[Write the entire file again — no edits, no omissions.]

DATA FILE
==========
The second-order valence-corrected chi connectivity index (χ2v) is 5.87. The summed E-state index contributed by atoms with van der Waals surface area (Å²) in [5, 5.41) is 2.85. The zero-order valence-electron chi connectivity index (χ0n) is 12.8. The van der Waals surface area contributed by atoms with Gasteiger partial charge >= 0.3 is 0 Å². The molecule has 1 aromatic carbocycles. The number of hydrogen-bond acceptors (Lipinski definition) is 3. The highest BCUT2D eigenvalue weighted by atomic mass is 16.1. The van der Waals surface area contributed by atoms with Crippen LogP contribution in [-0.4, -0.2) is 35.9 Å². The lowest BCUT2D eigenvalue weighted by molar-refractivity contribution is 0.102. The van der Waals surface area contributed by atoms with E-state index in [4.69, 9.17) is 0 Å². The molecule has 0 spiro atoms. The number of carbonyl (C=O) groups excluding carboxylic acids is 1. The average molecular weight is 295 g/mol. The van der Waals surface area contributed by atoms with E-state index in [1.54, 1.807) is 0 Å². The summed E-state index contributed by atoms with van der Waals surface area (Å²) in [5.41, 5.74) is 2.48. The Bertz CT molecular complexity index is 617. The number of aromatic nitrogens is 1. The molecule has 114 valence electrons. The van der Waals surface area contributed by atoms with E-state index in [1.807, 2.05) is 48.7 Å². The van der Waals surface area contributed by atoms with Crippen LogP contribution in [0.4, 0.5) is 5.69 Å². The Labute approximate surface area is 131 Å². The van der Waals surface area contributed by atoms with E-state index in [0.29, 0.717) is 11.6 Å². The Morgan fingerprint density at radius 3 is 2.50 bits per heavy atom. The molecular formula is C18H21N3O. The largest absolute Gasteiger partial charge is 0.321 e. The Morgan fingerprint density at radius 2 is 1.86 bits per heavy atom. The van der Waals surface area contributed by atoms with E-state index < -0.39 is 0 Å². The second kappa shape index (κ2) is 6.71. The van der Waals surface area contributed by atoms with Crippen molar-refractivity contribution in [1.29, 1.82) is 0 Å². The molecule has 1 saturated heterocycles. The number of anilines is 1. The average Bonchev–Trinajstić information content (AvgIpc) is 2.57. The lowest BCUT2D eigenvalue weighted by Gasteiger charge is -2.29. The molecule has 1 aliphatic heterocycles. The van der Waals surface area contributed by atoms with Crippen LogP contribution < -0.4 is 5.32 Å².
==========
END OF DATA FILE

The second-order valence-corrected chi connectivity index (χ2v) is 5.87. The summed E-state index contributed by atoms with van der Waals surface area (Å²) in [5, 5.41) is 2.85. The zero-order valence-electron chi connectivity index (χ0n) is 12.8. The van der Waals surface area contributed by atoms with Gasteiger partial charge >= 0.3 is 0 Å². The molecule has 1 aromatic carbocycles. The number of hydrogen-bond acceptors (Lipinski definition) is 3. The highest BCUT2D eigenvalue weighted by atomic mass is 16.1. The van der Waals surface area contributed by atoms with Crippen LogP contribution in [-0.4, -0.2) is 35.9 Å². The lowest BCUT2D eigenvalue weighted by molar-refractivity contribution is 0.102. The van der Waals surface area contributed by atoms with E-state index in [4.69, 9.17) is 0 Å². The molecule has 0 spiro atoms. The number of carbonyl (C=O) groups excluding carboxylic acids is 1. The average molecular weight is 295 g/mol. The van der Waals surface area contributed by atoms with E-state index in [1.54, 1.807) is 0 Å². The summed E-state index contributed by atoms with van der Waals surface area (Å²) in [5.41, 5.74) is 2.48. The Bertz CT molecular complexity index is 617. The number of aromatic nitrogens is 1. The molecule has 114 valence electrons. The van der Waals surface area contributed by atoms with E-state index in [1.807, 2.05) is 48.7 Å². The van der Waals surface area contributed by atoms with Crippen LogP contribution in [0.4, 0.5) is 5.69 Å². The Labute approximate surface area is 131 Å². The van der Waals surface area contributed by atoms with E-state index in [0.29, 0.717) is 11.6 Å². The Morgan fingerprint density at radius 3 is 2.50 bits per heavy atom. The molecular formula is C18H21N3O. The largest absolute Gasteiger partial charge is 0.321 e. The Morgan fingerprint density at radius 2 is 1.86 bits per heavy atom. The van der Waals surface area contributed by atoms with E-state index < -0.39 is 0 Å². The second kappa shape index (κ2) is 6.71. The van der Waals surface area contributed by atoms with Crippen molar-refractivity contribution in [1.29, 1.82) is 0 Å². The molecule has 1 saturated heterocycles. The number of anilines is 1. The average Bonchev–Trinajstić information content (AvgIpc) is 2.57. The lowest BCUT2D eigenvalue weighted by Gasteiger charge is -2.29. The molecule has 1 aliphatic heterocycles. The van der Waals surface area contributed by atoms with Crippen LogP contribution < -0.4 is 5.32 Å².